4 Very 2020 Hobbies Of Old-School Celebs
When the cameras stop rolling, we know that celebrities don't freeze in place like statues -- they have homes, families, and cocaine to attend to. It's reassuring then, that when we hear the news talk about how everything millennials like to do in their spare time is dumb, that several icons of history did the exact same stuff during their downtime ...
Orson Welles Had a True Crime Podcast
In February 1946, Sgt. Isaac Woodard, a Black army veteran, was returning from the frontlines of WWII when he was brutally beaten by a police officer at a bus stop. He was then arrested for being drunk and disorderly, a bullshit charge if ever was one, and languished in custody until his release several days later. Only then was he taken to hospital, where doctors confirmed that the attack was so vicious that his eyeballs were crushed, causing him to permanently lose his eyesight.
The attack on Woodard infuriated the nation -- or at least, the parts that weren't racist -- no-one more so than Orson Welles, who responded by doing the most 2020 thing possible: he pivoted his weekly radio show, Orson Welles Commentaries, from celebrity gossip into a proto-true crime podcast that, throughout five episodes, investigated the attack on Woodard in the hope of finding his attacker.
The first episode, which aired on July 28, 1946, saw Welles read an affidavit filed by Woodard, then openly declare war on the then-anonymous officer, saying:
"[I] invite you to luxuriate in secrecy. It will be brief. Go on, suckle your anonymous moment while it lasts. You're going to be uncovered [...] We will give the world your given name, Officer X [...] After I have found you out, I'll never lose you. If they try you, I'm going to watch the trial. If they jail you, I'm going to wait for your first day of freedom. You won't be free of me [...] We have an appointment, you and I - and only death can cancel it."
He then cut to an advert for two free months of Skillshare.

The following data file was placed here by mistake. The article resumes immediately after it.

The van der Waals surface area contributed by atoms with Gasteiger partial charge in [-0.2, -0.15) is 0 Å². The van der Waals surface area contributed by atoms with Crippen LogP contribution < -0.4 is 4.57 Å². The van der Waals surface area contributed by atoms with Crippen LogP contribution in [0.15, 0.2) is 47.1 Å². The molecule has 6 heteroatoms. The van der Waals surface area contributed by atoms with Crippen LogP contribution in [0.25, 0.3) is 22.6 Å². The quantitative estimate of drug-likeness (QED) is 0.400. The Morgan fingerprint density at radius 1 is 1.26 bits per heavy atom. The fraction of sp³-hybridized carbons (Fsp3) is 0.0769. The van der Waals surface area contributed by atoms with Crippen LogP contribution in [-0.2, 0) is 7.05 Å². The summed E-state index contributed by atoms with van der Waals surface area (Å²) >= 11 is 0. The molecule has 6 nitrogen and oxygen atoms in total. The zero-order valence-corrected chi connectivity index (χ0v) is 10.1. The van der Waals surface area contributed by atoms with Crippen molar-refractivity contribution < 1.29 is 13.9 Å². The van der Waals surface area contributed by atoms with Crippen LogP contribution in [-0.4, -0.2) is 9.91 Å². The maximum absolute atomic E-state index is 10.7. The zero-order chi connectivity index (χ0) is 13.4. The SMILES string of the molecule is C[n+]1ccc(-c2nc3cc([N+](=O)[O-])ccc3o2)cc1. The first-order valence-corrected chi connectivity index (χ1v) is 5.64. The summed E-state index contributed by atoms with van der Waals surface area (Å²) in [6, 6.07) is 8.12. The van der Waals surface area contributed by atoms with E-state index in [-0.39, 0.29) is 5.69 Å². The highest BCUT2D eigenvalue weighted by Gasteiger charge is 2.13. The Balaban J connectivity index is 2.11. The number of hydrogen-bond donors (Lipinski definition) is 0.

Over the next four weeks, and aided by a team of investigators, Welles ran down the case, culminating in an episode on August 25, where he outed the officer as none other than the local police chief, Mr. L. L. Shull.
Welles' outing of Shull resulted in a furious campaign by listeners, politicians, and activists demanding that Shull be placed on trial for his attack on Woodard. Although he eventually was, it ended with him being acquitted by an all-white jury because the more things change, the more they stay the same.
Houdini Debunked Mediums in His Spare Time
In recent years, the proliferation of fake news has reached fever-pitch. It's hard to know who to trust, what to think, and, thanks to deep fakes, soon our own eyes. However, the rise of fake news has also brought up the rise of debunkers who exhaustively debunk every bit of bullshit that crosses their path, be it in the form of exhaustive social media threads, videos, or entire websites like Snopes -- who've been unclogging the great, big toilet that is the internet from its very beginning, the poor bastards.
If Harry Houdini were around today, though, he'd be loving this because it was how he got his kicks when he wasn't being tied up in a sack and throw off a bridge for money. Houdini's main gripe wasn't politicians or dodgy journalists, it was fake mediums (read: all mediums). One was Mina Crandon, aka the "Blonde Witch of Lime Street," who alleged that channeling the spirit of her dead brother allowed him to rap out messages, play musical instruments, throw objects across rooms, and, in what we imagine made for a bizarre encore performance, cause white ectoplasm to, um, leak from her vagina. Is that incest, or doesn't it count if one of the parties is dead? Let us know on social media with the hashtag #poltergeyser.
In July 1924, the experts at Scientific American had tested Crandon and were about to lend credence to her claims -- which would've basically made her a legit medium in the eyes of science. An outraged Houdini, along with several of these "experts," decided to attend a session with Crandon so that he could put her scam to bed once and for all.
After an entertaining evening where her brother yelled at, touched up, and threw a microphone at him, Houdini left Crandon's saying, "I've got her. All fraud. Every bit of it." After attending another session, to confirm his suspicions of how her grift worked, Houdini published a pamphlet that November titled Houdini Exposes the Tricks Used by the Boston Medium. It was, as the title suggests, a thorough debunking of how Mina was able to pull over her repertoire of tricks -- which, yes, included the vagina thing. It turned that before a session, Crandon would, um, insert the ectoplasm into herself and let gravity do the rest.